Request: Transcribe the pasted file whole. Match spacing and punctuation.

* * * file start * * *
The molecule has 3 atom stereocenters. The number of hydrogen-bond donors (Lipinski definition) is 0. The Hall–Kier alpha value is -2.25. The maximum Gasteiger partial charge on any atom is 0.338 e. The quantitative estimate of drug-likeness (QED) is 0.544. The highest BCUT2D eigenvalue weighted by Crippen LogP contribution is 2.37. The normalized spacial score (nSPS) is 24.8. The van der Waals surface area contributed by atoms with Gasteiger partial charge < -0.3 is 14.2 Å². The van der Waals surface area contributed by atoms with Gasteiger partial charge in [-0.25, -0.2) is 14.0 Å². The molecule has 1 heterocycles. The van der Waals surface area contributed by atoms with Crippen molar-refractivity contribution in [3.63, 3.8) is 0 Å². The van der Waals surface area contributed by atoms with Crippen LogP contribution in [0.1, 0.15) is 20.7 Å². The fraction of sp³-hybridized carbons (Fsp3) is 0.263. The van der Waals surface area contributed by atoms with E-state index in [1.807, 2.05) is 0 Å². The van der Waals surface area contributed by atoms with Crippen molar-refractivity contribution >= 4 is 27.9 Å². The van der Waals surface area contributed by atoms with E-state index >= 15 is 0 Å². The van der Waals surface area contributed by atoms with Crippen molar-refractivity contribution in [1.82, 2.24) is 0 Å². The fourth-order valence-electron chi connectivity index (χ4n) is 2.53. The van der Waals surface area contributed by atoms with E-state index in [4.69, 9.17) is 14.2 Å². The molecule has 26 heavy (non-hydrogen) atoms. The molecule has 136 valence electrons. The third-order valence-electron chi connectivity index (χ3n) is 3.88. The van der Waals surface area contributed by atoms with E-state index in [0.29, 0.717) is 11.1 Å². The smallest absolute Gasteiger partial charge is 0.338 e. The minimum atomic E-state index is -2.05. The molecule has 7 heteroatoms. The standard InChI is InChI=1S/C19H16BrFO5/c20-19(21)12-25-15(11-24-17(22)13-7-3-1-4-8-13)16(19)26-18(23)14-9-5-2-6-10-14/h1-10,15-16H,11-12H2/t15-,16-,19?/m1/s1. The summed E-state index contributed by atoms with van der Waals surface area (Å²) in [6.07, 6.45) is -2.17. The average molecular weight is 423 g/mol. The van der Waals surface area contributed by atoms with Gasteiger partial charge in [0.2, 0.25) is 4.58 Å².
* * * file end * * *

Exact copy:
The molecule has 3 atom stereocenters. The number of hydrogen-bond donors (Lipinski definition) is 0. The Hall–Kier alpha value is -2.25. The maximum Gasteiger partial charge on any atom is 0.338 e. The quantitative estimate of drug-likeness (QED) is 0.544. The highest BCUT2D eigenvalue weighted by Crippen LogP contribution is 2.37. The normalized spacial score (nSPS) is 24.8. The van der Waals surface area contributed by atoms with Gasteiger partial charge < -0.3 is 14.2 Å². The van der Waals surface area contributed by atoms with Gasteiger partial charge in [-0.25, -0.2) is 14.0 Å². The molecule has 1 heterocycles. The van der Waals surface area contributed by atoms with Crippen molar-refractivity contribution in [3.63, 3.8) is 0 Å². The van der Waals surface area contributed by atoms with Crippen LogP contribution in [0.1, 0.15) is 20.7 Å². The fraction of sp³-hybridized carbons (Fsp3) is 0.263. The van der Waals surface area contributed by atoms with E-state index in [1.807, 2.05) is 0 Å². The van der Waals surface area contributed by atoms with Crippen molar-refractivity contribution >= 4 is 27.9 Å². The van der Waals surface area contributed by atoms with E-state index >= 15 is 0 Å². The van der Waals surface area contributed by atoms with Crippen molar-refractivity contribution in [1.82, 2.24) is 0 Å². The fourth-order valence-electron chi connectivity index (χ4n) is 2.53. The van der Waals surface area contributed by atoms with E-state index in [4.69, 9.17) is 14.2 Å². The molecule has 26 heavy (non-hydrogen) atoms. The molecule has 136 valence electrons. The third-order valence-electron chi connectivity index (χ3n) is 3.88. The van der Waals surface area contributed by atoms with E-state index in [0.29, 0.717) is 11.1 Å². The smallest absolute Gasteiger partial charge is 0.338 e. The minimum atomic E-state index is -2.05. The molecule has 7 heteroatoms. The standard InChI is InChI=1S/C19H16BrFO5/c20-19(21)12-25-15(11-24-17(22)13-7-3-1-4-8-13)16(19)26-18(23)14-9-5-2-6-10-14/h1-10,15-16H,11-12H2/t15-,16-,19?/m1/s1. The summed E-state index contributed by atoms with van der Waals surface area (Å²) in [6.07, 6.45) is -2.17. The average molecular weight is 423 g/mol. The van der Waals surface area contributed by atoms with Gasteiger partial charge in [0.2, 0.25) is 4.58 Å².